We were so lucky that the rain held off after the brief downpour in Maya Bay. It stayed nice out, with just a few sprinkles, all the way up until our ride back to the marina. We had initially sat up front, but the waves were so high that we were getting bounced 2-feet into the air each time we hit a big wave, so we moved inside. As we maneuvered to our seats, I slipped and ended up gashing my foot on a pair of goggles someone left out. Everyone saw me fall and everyone saw me get hurt. I shouted out to see where the first aid kit was, but no one budged to help or ask me if I was ok outside of Ryan which was I found a bit strange. It wasn’t until one of the crew noticed that I some antiseptic and a Band-Aid. I am definitely one of the “how can I help” types, so I was a little surprised by how different the rest of the passengers reacted in that regard.

After I got my foot fixed up, I donned my handy-dandy rain jacket as it started to downpour once again. We were back at the marina within 15 minutes and it didn’t take us long to find our transport back to The Slate hotel.

I can’t begin to describe enough how good it felt to shower the salt water off and to change into dry clothes after being damp all day long! We got fixed-up and headed down to the beach road outside of our hotel property to find another beach-side restaurant for dinner. It ended up being quite a nice night and all of the vendors were on the streets, the restaurants and shops were open, and the personality of the whole area changed from the rainy-day before.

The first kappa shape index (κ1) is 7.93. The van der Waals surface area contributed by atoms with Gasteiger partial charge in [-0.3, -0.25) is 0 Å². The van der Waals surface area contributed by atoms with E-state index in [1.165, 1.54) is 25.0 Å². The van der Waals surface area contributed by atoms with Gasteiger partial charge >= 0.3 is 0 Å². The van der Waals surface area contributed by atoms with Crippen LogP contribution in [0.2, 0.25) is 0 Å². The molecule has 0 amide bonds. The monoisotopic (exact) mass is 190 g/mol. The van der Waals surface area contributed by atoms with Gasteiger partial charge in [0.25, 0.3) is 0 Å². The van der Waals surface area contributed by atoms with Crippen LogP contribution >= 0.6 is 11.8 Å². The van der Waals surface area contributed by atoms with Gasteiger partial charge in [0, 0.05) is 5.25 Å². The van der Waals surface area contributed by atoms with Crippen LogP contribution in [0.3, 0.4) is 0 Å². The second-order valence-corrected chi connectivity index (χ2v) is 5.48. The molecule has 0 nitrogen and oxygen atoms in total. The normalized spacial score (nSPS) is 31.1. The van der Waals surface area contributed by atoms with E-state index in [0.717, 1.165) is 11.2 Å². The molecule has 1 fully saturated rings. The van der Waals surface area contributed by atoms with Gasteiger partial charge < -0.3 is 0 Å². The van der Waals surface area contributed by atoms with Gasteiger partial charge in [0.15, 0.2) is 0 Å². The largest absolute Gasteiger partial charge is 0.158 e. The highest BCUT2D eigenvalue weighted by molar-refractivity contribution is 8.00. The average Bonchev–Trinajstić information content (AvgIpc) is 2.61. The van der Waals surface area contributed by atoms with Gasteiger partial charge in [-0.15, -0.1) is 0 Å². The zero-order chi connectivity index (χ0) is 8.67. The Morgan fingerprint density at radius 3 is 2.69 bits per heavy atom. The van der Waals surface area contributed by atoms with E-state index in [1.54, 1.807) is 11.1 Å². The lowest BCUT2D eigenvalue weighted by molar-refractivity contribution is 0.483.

We found this cute little place with tables on the beach to eat at. I had an amazing panag chicken curry and Ryan had sweet and sour pork. The view and the sound of the waves combined with the perfectly cool breeze was heavenly and made us tired. An Australian Shepard walked up to our table and cuddled up on the ground next to us for some extra-cute company during our meal. Ryan gave the dog a piece of pork and then tried to give the dog a pet on the head. He definitely made us homesick for our puppy back in Texas!

The dog wanted to stay by the beach, so we said goodbye before heading back to our hotel. When we got to the staircase up to our room, we heard mewing and a young cat walked right up to us! He wanted attention so, in a germaphobe / didn’t want worms type of way, I stroked his back with my flip-flop. He was so cute and affectionate! We started walking up the stairs to our room and he followed us – uh oh… In an attempt to beat him to our room without him entering, we picked up the pace, and he fell behind us just enough for us to make a break into the door. I felt so bad leaving him out there meowing morosely but we did not need a cat in our nice clean room. Of course, Ryan was guilt tripping me afterwards (“you’re leaving him out there all by himself? What it he is cold and lonely?”) so I had to throw an empty water bottle at him to stop so I could get some piece of mind and sleep.